A point worth thinking about ….

Do we as consumers pay champagne prices for champagne

or

Pay champagne prices for UK sparkling wine as the price of loyalty/patriotism or look to alternative markets !

Email me your favourite champagnes + photos   at  thegrapewizrd@gmail.com or merely just your comments

and sign up at thegrapewizard.com

Sorry its a short one this week !!!!

 

Music pairing

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 June has seen scorching hot weather, some of the hottest days on record.  The last time the mercury edged this high was in the 1970’s and no fashionable summer dinner party was complete until someone had opened a bottle of one of Portugal’s most famous exports Mateus Rose to accompany their Parma ham and melon balls!  One of the things I love about wine is that just like food there is always a new taste to discover so let me introduce you to one I’ve discovered recently.

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Chilled red.  Yes I’ve discovered recently that there are many reds which are perfectly suited for chilling.  Lighter bodied reds such as Beaujolais, Barolos and even Pinot Noir can be delicious when served a few degrees lower than “celler temperature”.  Because of their low tannin content, they don’t see the negative impact that low temperatures can bring to heavier reds such as Cabernet Sauvignon and Merlot and many countries and cultures have a wine drinking tradition based around light, airy, bright and zippy red wines, served nicely chilled.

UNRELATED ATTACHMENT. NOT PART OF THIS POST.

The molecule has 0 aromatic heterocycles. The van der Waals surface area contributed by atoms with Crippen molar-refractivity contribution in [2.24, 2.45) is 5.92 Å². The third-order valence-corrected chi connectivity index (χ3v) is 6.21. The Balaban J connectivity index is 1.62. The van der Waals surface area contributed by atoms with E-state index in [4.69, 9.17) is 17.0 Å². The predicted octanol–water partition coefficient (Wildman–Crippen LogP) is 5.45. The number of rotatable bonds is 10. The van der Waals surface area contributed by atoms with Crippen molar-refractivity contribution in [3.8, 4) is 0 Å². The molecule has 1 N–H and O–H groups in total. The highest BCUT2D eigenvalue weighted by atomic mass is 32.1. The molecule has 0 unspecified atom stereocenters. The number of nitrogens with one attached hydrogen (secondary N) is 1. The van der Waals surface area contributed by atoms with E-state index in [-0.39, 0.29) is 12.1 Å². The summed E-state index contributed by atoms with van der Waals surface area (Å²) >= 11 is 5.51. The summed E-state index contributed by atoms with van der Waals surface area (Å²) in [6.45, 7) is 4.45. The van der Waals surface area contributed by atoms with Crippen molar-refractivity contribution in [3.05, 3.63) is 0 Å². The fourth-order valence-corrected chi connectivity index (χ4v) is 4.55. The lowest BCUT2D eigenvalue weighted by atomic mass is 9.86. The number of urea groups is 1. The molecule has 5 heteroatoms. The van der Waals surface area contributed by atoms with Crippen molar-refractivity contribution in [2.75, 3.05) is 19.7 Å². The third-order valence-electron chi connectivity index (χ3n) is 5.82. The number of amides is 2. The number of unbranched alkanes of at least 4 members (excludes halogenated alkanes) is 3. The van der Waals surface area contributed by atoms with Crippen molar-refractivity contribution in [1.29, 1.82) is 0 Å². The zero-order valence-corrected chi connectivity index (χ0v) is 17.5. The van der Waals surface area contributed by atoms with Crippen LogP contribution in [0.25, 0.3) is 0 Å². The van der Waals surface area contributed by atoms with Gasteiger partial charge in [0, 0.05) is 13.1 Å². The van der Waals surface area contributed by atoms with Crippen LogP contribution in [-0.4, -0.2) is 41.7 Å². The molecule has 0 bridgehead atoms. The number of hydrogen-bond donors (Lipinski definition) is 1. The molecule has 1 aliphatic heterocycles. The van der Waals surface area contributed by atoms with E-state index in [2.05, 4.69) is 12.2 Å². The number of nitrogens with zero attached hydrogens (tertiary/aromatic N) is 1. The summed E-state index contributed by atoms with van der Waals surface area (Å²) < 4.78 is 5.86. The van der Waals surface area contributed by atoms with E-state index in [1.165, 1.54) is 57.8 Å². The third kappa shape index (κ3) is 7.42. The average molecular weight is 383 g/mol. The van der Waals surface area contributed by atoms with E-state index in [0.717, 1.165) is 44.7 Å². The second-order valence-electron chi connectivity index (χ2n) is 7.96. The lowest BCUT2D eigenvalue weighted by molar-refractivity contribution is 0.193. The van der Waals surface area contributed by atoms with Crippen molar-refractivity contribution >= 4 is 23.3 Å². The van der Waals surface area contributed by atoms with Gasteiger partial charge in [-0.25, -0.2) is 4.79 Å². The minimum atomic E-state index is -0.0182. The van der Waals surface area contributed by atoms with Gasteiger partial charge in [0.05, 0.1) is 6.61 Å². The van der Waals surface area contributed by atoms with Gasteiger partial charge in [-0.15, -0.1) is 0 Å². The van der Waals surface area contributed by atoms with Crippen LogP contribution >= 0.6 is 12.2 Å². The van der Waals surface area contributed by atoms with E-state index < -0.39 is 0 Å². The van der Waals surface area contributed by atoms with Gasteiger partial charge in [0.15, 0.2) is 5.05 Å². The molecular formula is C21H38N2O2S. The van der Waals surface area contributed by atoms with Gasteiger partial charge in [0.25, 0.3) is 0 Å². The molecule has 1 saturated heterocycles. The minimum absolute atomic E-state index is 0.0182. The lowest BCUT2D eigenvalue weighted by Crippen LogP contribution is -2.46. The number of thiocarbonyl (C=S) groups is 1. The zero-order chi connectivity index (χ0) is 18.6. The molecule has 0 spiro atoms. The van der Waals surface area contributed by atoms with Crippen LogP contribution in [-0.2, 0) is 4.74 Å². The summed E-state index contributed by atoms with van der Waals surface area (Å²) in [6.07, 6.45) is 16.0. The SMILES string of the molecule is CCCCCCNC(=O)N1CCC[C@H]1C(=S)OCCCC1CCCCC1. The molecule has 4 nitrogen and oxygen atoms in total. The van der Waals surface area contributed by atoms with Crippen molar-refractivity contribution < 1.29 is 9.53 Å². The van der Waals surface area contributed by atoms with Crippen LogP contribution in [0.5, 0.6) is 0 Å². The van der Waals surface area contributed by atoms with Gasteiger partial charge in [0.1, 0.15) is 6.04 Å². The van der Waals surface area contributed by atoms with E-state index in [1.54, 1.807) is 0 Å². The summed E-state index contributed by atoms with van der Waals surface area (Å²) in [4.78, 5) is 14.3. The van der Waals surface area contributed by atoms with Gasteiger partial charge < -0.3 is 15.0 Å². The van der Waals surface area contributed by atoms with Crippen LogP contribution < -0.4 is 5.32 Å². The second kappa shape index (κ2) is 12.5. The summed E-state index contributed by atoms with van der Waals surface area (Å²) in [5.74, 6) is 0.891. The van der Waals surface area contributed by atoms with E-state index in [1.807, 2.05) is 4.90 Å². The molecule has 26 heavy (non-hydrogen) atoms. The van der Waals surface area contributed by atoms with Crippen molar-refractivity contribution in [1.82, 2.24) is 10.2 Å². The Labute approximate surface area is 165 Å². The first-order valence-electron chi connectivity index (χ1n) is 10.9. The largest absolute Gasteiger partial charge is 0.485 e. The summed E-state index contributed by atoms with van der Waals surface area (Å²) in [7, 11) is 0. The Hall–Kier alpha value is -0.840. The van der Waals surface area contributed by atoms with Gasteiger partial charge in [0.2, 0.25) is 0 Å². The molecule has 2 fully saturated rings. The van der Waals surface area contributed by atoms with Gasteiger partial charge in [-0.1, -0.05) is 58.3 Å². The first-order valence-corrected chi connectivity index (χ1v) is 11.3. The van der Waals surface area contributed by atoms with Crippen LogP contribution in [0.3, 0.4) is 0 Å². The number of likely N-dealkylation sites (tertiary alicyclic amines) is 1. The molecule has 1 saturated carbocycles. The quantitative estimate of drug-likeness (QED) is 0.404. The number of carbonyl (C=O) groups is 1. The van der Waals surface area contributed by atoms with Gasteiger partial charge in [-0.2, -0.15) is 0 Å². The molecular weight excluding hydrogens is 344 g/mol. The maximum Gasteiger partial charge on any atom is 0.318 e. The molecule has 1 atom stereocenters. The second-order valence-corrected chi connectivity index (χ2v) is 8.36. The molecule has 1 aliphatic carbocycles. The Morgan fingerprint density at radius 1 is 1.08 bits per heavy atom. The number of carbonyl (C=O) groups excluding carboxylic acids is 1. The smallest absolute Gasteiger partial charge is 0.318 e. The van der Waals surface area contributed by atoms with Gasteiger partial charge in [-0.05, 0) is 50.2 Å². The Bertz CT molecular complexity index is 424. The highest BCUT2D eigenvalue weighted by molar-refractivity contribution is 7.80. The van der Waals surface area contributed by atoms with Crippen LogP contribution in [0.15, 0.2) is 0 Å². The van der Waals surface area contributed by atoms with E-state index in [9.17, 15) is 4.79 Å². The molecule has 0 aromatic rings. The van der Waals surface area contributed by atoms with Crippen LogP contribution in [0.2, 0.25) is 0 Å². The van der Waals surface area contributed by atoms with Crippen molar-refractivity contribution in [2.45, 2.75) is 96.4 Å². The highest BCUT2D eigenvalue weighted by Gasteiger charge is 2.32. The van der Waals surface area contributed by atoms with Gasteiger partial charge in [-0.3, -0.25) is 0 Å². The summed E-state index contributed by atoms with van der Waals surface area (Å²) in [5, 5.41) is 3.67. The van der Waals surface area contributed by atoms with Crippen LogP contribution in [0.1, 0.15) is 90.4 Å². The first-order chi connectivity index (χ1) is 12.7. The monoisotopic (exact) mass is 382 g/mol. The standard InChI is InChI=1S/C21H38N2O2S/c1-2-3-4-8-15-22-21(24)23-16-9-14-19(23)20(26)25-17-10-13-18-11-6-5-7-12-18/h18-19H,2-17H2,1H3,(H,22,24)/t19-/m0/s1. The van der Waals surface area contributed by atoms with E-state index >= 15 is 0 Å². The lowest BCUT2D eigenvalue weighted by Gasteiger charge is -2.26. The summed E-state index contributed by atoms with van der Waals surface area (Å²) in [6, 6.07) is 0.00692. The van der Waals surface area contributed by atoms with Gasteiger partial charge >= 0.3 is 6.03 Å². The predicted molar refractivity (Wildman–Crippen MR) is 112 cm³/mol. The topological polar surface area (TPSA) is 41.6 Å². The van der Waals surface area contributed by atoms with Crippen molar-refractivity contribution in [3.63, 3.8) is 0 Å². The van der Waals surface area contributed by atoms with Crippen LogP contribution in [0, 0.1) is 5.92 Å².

On a hot summer’s day, along with some charcuterie (maybe even Parma ham and melon balls) or similar, I can think of few things finer than a pleasantly cold (not fridge cold) glass of Pinot Noir.

Try these two from Berry Bros.

2015 Reuilly Rouge, Les Pierres Plates, Denis Jamain 14.95 Berry Bros
2013 Au Bon Climat Pinot Noir Sandford & Benedict, Santa Ynez Valley 44.50 Berry Bros

And if you’re sipping your Pinot in the Caymen Islands 🇰🇾 this summer, tell ’em “the Grape Wizard” sent you because this beauty Furst Spatburgunder , Pinot Noir Kyd 44 is Fab. Jacque Scott

Traditionally, red wines are served between 62-68 oF (15-20oC) and whites  between 49-55 F (9-13 C). Try one of the reds at the white wine temperature.

Or try this : Pour a glass of red at room temperature.  Chill the rest of the half bottle and try a little.  Notice how temperature affects the experience and character of the wine. But as always what you like is more important to me than doing whats right or what’s fashionable.

While some wines, like Lambrusco and Beaujolais, are traditionally consumed chilled, experiment with Merlot, or a young Spanish Rioja or Chilean carmenere
You can’t guarantee fab results but it’s fun trying.  There are no rules!

So at your next Summer Soiree try sharing your experience